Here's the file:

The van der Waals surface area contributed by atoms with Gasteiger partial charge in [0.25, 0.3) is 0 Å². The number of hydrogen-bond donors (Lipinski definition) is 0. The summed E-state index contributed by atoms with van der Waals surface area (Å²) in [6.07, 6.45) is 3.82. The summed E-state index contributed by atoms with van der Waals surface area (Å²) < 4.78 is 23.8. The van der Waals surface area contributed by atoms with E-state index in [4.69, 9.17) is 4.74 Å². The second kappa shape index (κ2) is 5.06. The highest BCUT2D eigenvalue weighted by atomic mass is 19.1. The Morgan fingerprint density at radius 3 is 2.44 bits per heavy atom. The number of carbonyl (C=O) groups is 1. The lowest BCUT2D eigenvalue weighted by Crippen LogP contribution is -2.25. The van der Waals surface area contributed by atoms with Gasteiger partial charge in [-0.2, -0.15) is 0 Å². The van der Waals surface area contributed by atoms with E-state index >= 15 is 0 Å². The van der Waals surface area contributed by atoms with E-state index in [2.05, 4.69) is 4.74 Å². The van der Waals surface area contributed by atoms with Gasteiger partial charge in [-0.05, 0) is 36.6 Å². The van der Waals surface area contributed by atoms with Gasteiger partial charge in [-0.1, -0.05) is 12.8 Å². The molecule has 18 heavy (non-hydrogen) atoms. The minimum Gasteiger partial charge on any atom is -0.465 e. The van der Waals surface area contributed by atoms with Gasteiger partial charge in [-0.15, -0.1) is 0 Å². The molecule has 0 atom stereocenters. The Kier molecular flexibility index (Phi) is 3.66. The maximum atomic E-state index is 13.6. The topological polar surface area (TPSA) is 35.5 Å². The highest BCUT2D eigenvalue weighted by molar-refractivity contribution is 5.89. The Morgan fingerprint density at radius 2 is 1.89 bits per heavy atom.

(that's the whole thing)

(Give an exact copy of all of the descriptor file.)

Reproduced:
The van der Waals surface area contributed by atoms with Gasteiger partial charge in [0.25, 0.3) is 0 Å². The number of hydrogen-bond donors (Lipinski definition) is 0. The summed E-state index contributed by atoms with van der Waals surface area (Å²) in [6.07, 6.45) is 3.82. The summed E-state index contributed by atoms with van der Waals surface area (Å²) < 4.78 is 23.8. The van der Waals surface area contributed by atoms with E-state index in [4.69, 9.17) is 4.74 Å². The second kappa shape index (κ2) is 5.06. The highest BCUT2D eigenvalue weighted by atomic mass is 19.1. The Morgan fingerprint density at radius 3 is 2.44 bits per heavy atom. The number of carbonyl (C=O) groups is 1. The lowest BCUT2D eigenvalue weighted by Crippen LogP contribution is -2.25. The van der Waals surface area contributed by atoms with Gasteiger partial charge in [-0.2, -0.15) is 0 Å². The van der Waals surface area contributed by atoms with E-state index >= 15 is 0 Å². The van der Waals surface area contributed by atoms with E-state index in [2.05, 4.69) is 4.74 Å². The van der Waals surface area contributed by atoms with Gasteiger partial charge in [-0.05, 0) is 36.6 Å². The van der Waals surface area contributed by atoms with Gasteiger partial charge in [-0.1, -0.05) is 12.8 Å². The molecule has 18 heavy (non-hydrogen) atoms. The minimum Gasteiger partial charge on any atom is -0.465 e. The van der Waals surface area contributed by atoms with Gasteiger partial charge in [-0.15, -0.1) is 0 Å². The molecule has 0 atom stereocenters. The Kier molecular flexibility index (Phi) is 3.66. The maximum atomic E-state index is 13.6. The topological polar surface area (TPSA) is 35.5 Å². The highest BCUT2D eigenvalue weighted by molar-refractivity contribution is 5.89. The Morgan fingerprint density at radius 2 is 1.89 bits per heavy atom.